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The first tank:

Many peoples main problem with starting fish keeping is which tank they should use. Back in the old days of fish keeping the 10 gallon tank was the all-time best. They thought since it was small it would be easy to take care of and less time consuming. Now things are much different.

The main problem is the water parameters, in a 10 gallon tank a dead fish can destroy the parameters in the end destroying all the fish. In a 100 gallon one dead fish will barely do anything. Also since we are all human beings (i hope) we will all make mistakes at sometime or another. A mistake of accidently spilling all of the flake food in a 10 gallon tank will really just kill your fish but spilling it all in a big tank will just fatten the fish up with barely a change in water parameters. Also temperature change. Simple science is that the smaller body of water, the more the exchange of energy it is which means the faster the temperature changes. If the power goes out in your home during the dead of winter, in a small tank the temperature will drop fast. In a large tank on the other hand the temperature will slowly drop and possibly not drop at all until the power goes back on. There are just so many better things about a larger tank.

Now you've all seen one part of this, lets look at the other. A large tank will have its disadvatages mainly being space and money. Everyone knows a 20 gallons take up more space than 10 gallons, if you live in a small space you might not be able to fit a large tank. Money is also a big issue here, 20 pounds of gravel for a 20 gallon tank will cost about 30 dollars. 120 pounds of gravel for a 100 gallon tank will cost about 175 dollars. The filter will also drain your account. An internal filter is pretty useless in anything bigger than a 10 gallon, no matter how many gallons its rated. Undergravels also dont have much of a use in anything larger than 30 gallons. A 100 gallon tank will have to use at least a canister filter with wet/dry being even better.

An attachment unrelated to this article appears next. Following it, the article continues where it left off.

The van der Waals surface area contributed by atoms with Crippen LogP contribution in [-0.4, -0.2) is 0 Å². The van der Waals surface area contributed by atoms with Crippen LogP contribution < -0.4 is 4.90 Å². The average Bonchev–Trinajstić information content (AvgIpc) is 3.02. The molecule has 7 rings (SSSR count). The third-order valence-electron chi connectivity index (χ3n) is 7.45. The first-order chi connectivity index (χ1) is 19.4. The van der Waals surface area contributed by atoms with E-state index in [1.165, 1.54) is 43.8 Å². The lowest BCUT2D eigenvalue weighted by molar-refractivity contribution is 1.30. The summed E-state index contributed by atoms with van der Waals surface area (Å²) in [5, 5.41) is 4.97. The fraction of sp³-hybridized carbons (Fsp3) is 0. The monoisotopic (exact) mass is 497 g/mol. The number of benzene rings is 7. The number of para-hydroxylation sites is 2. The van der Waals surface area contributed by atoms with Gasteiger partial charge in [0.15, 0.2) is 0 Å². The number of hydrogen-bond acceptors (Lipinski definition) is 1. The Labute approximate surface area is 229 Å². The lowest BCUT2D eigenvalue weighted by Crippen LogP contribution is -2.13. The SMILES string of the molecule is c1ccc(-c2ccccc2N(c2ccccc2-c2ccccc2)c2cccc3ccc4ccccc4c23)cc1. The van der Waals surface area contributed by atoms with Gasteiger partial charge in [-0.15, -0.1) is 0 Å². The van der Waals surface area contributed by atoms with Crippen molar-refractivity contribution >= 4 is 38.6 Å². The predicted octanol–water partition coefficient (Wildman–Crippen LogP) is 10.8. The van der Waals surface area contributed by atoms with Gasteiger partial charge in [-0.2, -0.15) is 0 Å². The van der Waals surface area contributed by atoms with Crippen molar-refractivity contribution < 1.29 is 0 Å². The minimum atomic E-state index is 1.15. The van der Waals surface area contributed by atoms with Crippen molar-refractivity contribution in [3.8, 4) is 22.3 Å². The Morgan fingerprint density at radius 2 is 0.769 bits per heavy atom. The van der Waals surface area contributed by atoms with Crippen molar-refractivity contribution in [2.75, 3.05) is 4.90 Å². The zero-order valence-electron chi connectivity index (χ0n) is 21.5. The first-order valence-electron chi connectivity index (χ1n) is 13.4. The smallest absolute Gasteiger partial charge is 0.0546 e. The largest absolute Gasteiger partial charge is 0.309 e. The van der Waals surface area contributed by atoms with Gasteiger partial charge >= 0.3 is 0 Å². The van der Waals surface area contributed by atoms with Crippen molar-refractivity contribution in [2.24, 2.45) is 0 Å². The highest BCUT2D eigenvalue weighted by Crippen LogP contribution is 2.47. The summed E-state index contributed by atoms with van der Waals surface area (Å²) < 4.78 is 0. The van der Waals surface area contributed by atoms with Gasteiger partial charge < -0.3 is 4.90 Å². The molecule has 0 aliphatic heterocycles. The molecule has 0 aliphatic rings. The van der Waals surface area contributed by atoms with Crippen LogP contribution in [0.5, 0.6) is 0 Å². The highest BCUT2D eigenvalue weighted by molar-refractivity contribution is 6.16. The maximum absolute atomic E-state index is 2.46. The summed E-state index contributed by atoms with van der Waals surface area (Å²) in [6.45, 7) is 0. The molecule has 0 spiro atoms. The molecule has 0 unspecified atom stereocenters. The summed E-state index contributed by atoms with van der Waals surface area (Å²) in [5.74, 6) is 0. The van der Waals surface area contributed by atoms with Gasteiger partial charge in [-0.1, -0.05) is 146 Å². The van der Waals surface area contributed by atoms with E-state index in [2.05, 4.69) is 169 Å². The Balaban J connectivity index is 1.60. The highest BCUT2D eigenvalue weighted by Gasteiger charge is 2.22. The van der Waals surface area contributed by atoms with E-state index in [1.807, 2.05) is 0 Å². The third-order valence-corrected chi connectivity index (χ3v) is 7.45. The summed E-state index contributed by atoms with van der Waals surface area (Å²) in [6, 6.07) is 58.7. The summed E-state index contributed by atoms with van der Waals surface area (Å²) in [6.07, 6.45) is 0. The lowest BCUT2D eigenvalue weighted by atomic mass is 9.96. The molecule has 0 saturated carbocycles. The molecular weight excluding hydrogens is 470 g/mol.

Well what now, can we come to a summary? Sure, the best begginer tank in my eyes is the very common 55 gallon. Its width is around the same as a 20 gallon high tank, the length is obviously more than a 20 gallon but it fits most peoples houses. It is large enough to get a canister filter but small enough to use HOB filters. Gravel wont be much of a problem, you wont need much unless its planted or undergravel. And if anything you save money on the lighting system as they cost only a tiny bit more than a 24" light but pack a larger whop of watts. A standard NO light that is 48" long (the width of the standard 55 gallon tank) has 40 watts. A standard 24" light for a 20 gallon high tank has 15 watts. You get more light for your money that way.

For begginers, anything above a 20 gallon is best, but if you look into the 55 gallons you will probably think its perfect for you.

I hope you enjoyed reading my article. Stay tuned for more
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